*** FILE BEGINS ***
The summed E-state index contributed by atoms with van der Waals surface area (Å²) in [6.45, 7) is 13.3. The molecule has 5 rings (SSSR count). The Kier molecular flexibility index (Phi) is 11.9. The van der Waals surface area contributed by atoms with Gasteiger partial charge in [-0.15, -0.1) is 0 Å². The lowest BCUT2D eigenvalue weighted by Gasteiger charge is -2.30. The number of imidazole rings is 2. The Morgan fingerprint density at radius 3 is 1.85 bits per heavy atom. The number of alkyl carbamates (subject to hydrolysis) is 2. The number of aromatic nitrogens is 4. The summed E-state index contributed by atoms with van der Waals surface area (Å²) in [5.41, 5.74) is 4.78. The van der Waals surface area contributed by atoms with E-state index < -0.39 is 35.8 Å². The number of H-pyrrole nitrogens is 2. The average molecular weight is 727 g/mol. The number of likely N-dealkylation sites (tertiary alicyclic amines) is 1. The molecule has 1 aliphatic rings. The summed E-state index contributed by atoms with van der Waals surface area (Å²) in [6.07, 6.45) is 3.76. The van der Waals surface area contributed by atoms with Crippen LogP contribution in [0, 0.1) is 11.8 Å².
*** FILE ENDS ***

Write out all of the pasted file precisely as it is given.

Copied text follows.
The summed E-state index contributed by atoms with van der Waals surface area (Å²) in [6.45, 7) is 13.3. The molecule has 5 rings (SSSR count). The Kier molecular flexibility index (Phi) is 11.9. The van der Waals surface area contributed by atoms with Gasteiger partial charge in [-0.15, -0.1) is 0 Å². The lowest BCUT2D eigenvalue weighted by Gasteiger charge is -2.30. The number of imidazole rings is 2. The Morgan fingerprint density at radius 3 is 1.85 bits per heavy atom. The number of alkyl carbamates (subject to hydrolysis) is 2. The number of aromatic nitrogens is 4. The summed E-state index contributed by atoms with van der Waals surface area (Å²) in [5.41, 5.74) is 4.78. The van der Waals surface area contributed by atoms with E-state index < -0.39 is 35.8 Å². The number of H-pyrrole nitrogens is 2. The average molecular weight is 727 g/mol. The number of likely N-dealkylation sites (tertiary alicyclic amines) is 1. The molecule has 1 aliphatic rings. The summed E-state index contributed by atoms with van der Waals surface area (Å²) in [6.07, 6.45) is 3.76. The van der Waals surface area contributed by atoms with Crippen LogP contribution in [0, 0.1) is 11.8 Å².